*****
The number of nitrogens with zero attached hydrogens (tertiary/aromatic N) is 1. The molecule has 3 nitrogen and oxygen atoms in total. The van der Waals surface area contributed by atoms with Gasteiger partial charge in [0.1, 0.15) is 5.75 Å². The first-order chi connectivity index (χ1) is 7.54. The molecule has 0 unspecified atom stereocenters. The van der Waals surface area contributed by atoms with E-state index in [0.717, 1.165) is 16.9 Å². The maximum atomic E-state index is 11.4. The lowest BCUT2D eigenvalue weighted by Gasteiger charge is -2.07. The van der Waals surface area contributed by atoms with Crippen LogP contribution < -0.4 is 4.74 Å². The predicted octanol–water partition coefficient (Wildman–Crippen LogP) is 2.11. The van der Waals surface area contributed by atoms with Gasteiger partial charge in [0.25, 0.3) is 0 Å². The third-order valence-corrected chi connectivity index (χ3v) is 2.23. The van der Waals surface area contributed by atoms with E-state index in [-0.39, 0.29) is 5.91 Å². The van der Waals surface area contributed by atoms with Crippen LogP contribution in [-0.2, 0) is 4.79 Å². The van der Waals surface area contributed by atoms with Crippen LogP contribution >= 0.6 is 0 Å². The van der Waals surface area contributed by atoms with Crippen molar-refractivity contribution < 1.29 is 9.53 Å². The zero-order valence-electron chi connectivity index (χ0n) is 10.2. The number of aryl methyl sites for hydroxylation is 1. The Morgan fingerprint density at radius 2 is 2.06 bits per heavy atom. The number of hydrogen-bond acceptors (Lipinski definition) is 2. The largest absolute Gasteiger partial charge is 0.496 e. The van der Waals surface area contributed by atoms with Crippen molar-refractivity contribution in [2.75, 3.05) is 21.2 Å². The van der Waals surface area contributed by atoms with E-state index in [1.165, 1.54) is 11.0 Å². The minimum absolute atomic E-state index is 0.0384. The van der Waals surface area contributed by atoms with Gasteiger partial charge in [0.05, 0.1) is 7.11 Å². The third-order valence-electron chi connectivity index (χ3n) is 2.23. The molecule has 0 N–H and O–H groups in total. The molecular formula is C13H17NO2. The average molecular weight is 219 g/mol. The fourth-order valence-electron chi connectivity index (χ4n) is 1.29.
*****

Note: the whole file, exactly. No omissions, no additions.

The number of nitrogens with zero attached hydrogens (tertiary/aromatic N) is 1. The molecule has 3 nitrogen and oxygen atoms in total. The van der Waals surface area contributed by atoms with Gasteiger partial charge in [0.1, 0.15) is 5.75 Å². The first-order chi connectivity index (χ1) is 7.54. The molecule has 0 unspecified atom stereocenters. The van der Waals surface area contributed by atoms with E-state index in [0.717, 1.165) is 16.9 Å². The maximum atomic E-state index is 11.4. The lowest BCUT2D eigenvalue weighted by Gasteiger charge is -2.07. The van der Waals surface area contributed by atoms with Crippen LogP contribution < -0.4 is 4.74 Å². The predicted octanol–water partition coefficient (Wildman–Crippen LogP) is 2.11. The van der Waals surface area contributed by atoms with Gasteiger partial charge in [0.25, 0.3) is 0 Å². The third-order valence-corrected chi connectivity index (χ3v) is 2.23. The van der Waals surface area contributed by atoms with E-state index in [-0.39, 0.29) is 5.91 Å². The van der Waals surface area contributed by atoms with Crippen LogP contribution in [-0.2, 0) is 4.79 Å². The van der Waals surface area contributed by atoms with Crippen LogP contribution >= 0.6 is 0 Å². The van der Waals surface area contributed by atoms with Crippen molar-refractivity contribution < 1.29 is 9.53 Å². The zero-order valence-electron chi connectivity index (χ0n) is 10.2. The number of aryl methyl sites for hydroxylation is 1. The Morgan fingerprint density at radius 2 is 2.06 bits per heavy atom. The number of hydrogen-bond acceptors (Lipinski definition) is 2. The largest absolute Gasteiger partial charge is 0.496 e. The van der Waals surface area contributed by atoms with Crippen molar-refractivity contribution in [2.75, 3.05) is 21.2 Å². The van der Waals surface area contributed by atoms with E-state index in [1.165, 1.54) is 11.0 Å². The minimum absolute atomic E-state index is 0.0384. The van der Waals surface area contributed by atoms with Gasteiger partial charge in [0.05, 0.1) is 7.11 Å². The third-order valence-electron chi connectivity index (χ3n) is 2.23. The molecule has 0 N–H and O–H groups in total. The molecular formula is C13H17NO2. The average molecular weight is 219 g/mol. The fourth-order valence-electron chi connectivity index (χ4n) is 1.29.